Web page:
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UlfLaursen
07-28-2016, 11:18 AM
Hi

i was wondering if I need Lexar 2000X 128 GB to record 4K, or these would be sufficient:

http://www.lexar.com/pro-1000x-sd

what do you guys use?

thanks for any input

Ulf

Barry_Green
07-28-2016, 11:22 AM
The "1000x" and "2000x" are meaningless when it comes to suitability for recording. Those are marketing-speak, not technical specs.

What you need are (at least) UHS-1 U3 cards. The ones you linked to are UHS-2 U3 cards, so yes, they would be plenty sufficient.

UlfLaursen
07-28-2016, 11:25 AM
Thanks Barry - btw. Love your you tube videoes on the DVX200 - thanks for sharing them too!

Ulf

JRJphoto
07-28-2016, 11:43 AM
I am using SanDisk Extreme UHS-I U3 Class 10 cards in SDXC 128, 64 and SDHC 32 GB flavors. Two each SDXC for the DVX200 and one SDHC that is usually inside the stills camera.

UlfLaursen
07-28-2016, 11:48 AM
Thanks Jason :)

MScrip
07-29-2016, 03:01 AM
Hi

i was wondering if I need Lexar 2000X 128 GB to record 4K, or these would be sufficient:

http://www.lexar.com/pro-1000x-sd

what do you guys use?

thanks for any input

Ulf

I can echo the other people here. You don't need those 2000x cards. I've used Lexar 1000x cards for recording 4K in the Panasonic FZ1000. They will work fine in the DVX200 too.

What you're really looking for in any card is the write speed of the card.

Those 1000x SDXC cards claim to support 75MB/s to 80MB/s write speeds.

The DVX200 records 4K at up to 150Mbps... which translates to about 19MB/s

So there's plenty of headroom for writing 4K to those cards.

And when you get back to your computer... the read speed of those cards is fantastic too. With a USB 3.0 UHS-II card reader... you should be able to pull files off the cards approaching their maximum read speed... 150MB/s

I only have a UHS-I card reader... but I can still pull files off at around 90MB/s... (which is still great)

In conclusion... the 1000x cards are fine. There's no need to buy the 2000x cards since the DVX200 wouldn't be able to take advantage of their faster write speed anyway. The only thing you'd gain from the 2000x cards is faster read speed in the computer... but I don't think the extra cost is worth it.

UlfLaursen
07-29-2016, 08:07 AM
Thanks MScrip

i have several modules in this series, on thunderbolt and love it :)

http://www.lexar.com/workflow

Ulf

ericyoung
07-29-2016, 10:21 AM
More specifically it's the SUSTAINED MINIMUM WRITE speed that is important for RECORDING video. This is specified by the U3 designation which means a sustained minimum write speed of 30MB/s (that's MegaBytes).

Barry_Green
07-29-2016, 10:34 AM
More specifically it's the SUSTAINED MINIMUM WRITE speed that is important for RECORDING video. This is specified by the U3 designation which means a sustained minimum write speed of 30MB/s (that's MegaBytes).

Exactly. That's exactly why those naming conventions exist -- because they are guaranteed sustained minimums, which is what the camera needs to know. The 75MBps or 80MBps claim or whatever is, again, marketing-speak; generally the manufacturer will say "up to 75MBps" which is effectively meaningless -- I mean, they're saying "it will be less than 75MBps", which, heck, 3mbps is less than 75MBps, so really, what does that 75MBps figure really mean? Even if it's an average, it's no good -- if the card writes 8,000 MBps for eighty sectors, and then drops down to 6MBps for one sector, and then back up to 900 MBps for the next ten sectors, the card will still fail. Because that one sector where it was below the minimum necessary speed, will cause a failure.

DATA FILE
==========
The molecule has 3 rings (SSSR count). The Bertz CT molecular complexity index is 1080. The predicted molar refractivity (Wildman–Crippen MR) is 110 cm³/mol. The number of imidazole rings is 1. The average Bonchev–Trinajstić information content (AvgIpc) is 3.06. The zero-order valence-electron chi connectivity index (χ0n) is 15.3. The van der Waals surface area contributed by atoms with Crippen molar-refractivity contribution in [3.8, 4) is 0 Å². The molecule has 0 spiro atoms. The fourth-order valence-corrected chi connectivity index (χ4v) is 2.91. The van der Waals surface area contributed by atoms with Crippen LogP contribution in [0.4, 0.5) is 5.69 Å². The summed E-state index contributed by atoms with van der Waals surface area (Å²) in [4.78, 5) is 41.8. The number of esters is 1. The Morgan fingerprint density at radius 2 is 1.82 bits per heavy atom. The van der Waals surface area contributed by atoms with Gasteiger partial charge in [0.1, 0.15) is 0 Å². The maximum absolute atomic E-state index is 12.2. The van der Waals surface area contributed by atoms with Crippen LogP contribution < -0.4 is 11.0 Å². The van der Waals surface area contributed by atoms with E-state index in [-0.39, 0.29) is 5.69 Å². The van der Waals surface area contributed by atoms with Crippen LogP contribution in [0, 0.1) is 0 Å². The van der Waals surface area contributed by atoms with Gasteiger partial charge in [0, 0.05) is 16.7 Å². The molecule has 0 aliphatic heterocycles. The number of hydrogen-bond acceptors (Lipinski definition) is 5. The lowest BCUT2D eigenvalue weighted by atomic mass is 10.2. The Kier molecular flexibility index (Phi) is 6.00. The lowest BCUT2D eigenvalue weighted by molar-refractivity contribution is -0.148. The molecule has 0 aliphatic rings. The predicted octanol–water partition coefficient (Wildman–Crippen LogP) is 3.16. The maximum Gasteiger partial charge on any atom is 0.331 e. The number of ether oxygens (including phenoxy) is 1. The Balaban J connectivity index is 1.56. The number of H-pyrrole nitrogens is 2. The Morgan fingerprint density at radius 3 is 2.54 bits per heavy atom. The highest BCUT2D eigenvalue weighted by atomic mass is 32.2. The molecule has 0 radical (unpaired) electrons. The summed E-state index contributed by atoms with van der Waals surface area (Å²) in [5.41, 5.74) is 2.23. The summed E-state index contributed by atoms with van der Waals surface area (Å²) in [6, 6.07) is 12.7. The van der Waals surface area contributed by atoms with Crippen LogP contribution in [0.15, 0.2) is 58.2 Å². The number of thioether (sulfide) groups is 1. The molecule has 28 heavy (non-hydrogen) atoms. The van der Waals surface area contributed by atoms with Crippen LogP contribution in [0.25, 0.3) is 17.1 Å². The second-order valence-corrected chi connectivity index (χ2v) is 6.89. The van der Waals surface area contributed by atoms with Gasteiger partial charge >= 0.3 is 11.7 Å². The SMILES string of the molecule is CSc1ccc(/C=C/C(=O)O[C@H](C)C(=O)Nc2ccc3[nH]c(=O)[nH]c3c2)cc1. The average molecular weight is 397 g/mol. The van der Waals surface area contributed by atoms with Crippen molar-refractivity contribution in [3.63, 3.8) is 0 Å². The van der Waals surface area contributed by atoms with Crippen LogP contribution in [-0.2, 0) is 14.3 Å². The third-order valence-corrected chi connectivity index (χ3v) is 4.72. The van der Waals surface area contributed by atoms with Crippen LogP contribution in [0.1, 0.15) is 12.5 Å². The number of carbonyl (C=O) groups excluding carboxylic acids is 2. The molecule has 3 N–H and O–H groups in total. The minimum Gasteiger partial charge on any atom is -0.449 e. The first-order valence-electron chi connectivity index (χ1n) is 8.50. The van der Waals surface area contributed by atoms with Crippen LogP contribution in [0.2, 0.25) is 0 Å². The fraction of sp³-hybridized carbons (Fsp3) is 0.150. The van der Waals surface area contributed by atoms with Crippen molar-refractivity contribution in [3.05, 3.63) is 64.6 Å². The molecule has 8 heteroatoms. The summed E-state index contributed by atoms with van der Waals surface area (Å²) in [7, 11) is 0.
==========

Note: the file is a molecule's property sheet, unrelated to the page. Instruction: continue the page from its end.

You need a SUSTAINED MINIMUM that is a higher rate than the camera sends data at. And the industry standard for classifying sustained minimum speeds is either "Class" (i.e., Class 10) for SDHC cards, or "U" (i.e., U1, or U3) for SDXC cards. UHS-I U3 is the specification the DVX200 needs to handle 100Mbps or higher footage.

UlfLaursen
07-29-2016, 10:39 AM
Thanks guys - all has been most helpful :)

Ulf

DLD
07-29-2016, 10:46 AM
The "new" ratings for the sustained speeds are V30; V60; V90. All denote Mega Bytes per second (MB/s). V30 should be sufficient for DVX200 but, if someone is using an external recorder with ProRes, then s/he should look for the particular product manufacturer's recommendations.

Barry_Green
07-29-2016, 11:40 AM
Yes, the new V30 designation is supposed to be equivalent to UHS-I U3, which is what the DVX200 requires.
https://www.sdcard.org/press/thoughtleadership/160301SD_March_Thought_Leadership_FINAL_video_spee d_class.html

Eventually they will be transitioning all labeling to the new V6/V10/V30/V60/V90, which is a far more useful indicator than "UHS-1 U3"... but until that transition is complete, folks should be aware that the requirements for the DVX200 can be satisfied by either V30/V60/V90, or by UHS-I U3, or UHS-II U3.

*of course, this whole UHS situation is slightly silly anyway. They used to classify cards by "Class", so Class 2 was 2MBps, Class 4 was 4MBPS, 6=6MBps, 10=10MBps. Then they went for this weird UHS classification, and now they're going back to where they started, but adding a "V" to it. So now C10 is the same as V10, C6 is the same as V6. I guess we'll look back on the whole "UHS" naming phase and wonder what they were thinking, but soon (hopefully) they'll have it sorted out to where it all makes logical sense again.